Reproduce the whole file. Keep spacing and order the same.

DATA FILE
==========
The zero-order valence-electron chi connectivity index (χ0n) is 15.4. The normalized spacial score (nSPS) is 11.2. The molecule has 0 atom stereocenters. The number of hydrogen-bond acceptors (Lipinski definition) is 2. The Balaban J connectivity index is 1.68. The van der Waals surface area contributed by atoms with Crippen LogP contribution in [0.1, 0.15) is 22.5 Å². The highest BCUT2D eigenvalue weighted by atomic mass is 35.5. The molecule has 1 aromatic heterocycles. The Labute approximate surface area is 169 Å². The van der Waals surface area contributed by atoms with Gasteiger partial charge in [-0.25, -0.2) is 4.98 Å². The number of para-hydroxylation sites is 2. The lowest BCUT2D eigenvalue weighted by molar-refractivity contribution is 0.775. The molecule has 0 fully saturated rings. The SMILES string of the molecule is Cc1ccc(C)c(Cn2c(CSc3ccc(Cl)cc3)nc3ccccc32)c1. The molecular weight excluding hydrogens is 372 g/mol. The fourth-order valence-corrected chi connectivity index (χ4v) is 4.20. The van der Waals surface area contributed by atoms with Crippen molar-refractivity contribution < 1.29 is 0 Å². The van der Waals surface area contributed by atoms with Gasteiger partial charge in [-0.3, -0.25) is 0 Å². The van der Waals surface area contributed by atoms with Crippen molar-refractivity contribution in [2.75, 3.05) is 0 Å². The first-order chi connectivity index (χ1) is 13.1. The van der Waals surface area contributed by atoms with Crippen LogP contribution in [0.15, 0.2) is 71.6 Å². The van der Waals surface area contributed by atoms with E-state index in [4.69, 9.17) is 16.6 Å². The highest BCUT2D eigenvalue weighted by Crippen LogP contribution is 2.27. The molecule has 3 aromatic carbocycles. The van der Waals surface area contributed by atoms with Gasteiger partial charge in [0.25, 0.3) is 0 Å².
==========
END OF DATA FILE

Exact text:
The zero-order valence-electron chi connectivity index (χ0n) is 15.4. The normalized spacial score (nSPS) is 11.2. The molecule has 0 atom stereocenters. The number of hydrogen-bond acceptors (Lipinski definition) is 2. The Balaban J connectivity index is 1.68. The van der Waals surface area contributed by atoms with Crippen LogP contribution in [0.1, 0.15) is 22.5 Å². The highest BCUT2D eigenvalue weighted by atomic mass is 35.5. The molecule has 1 aromatic heterocycles. The Labute approximate surface area is 169 Å². The van der Waals surface area contributed by atoms with Gasteiger partial charge in [-0.25, -0.2) is 4.98 Å². The number of para-hydroxylation sites is 2. The lowest BCUT2D eigenvalue weighted by molar-refractivity contribution is 0.775. The molecule has 0 fully saturated rings. The SMILES string of the molecule is Cc1ccc(C)c(Cn2c(CSc3ccc(Cl)cc3)nc3ccccc32)c1. The molecular weight excluding hydrogens is 372 g/mol. The fourth-order valence-corrected chi connectivity index (χ4v) is 4.20. The van der Waals surface area contributed by atoms with Crippen molar-refractivity contribution < 1.29 is 0 Å². The van der Waals surface area contributed by atoms with Gasteiger partial charge in [-0.3, -0.25) is 0 Å². The van der Waals surface area contributed by atoms with Crippen molar-refractivity contribution in [2.75, 3.05) is 0 Å². The first-order chi connectivity index (χ1) is 13.1. The van der Waals surface area contributed by atoms with Crippen LogP contribution in [0.15, 0.2) is 71.6 Å². The van der Waals surface area contributed by atoms with E-state index in [4.69, 9.17) is 16.6 Å². The highest BCUT2D eigenvalue weighted by Crippen LogP contribution is 2.27. The molecule has 3 aromatic carbocycles. The van der Waals surface area contributed by atoms with Gasteiger partial charge in [0.25, 0.3) is 0 Å².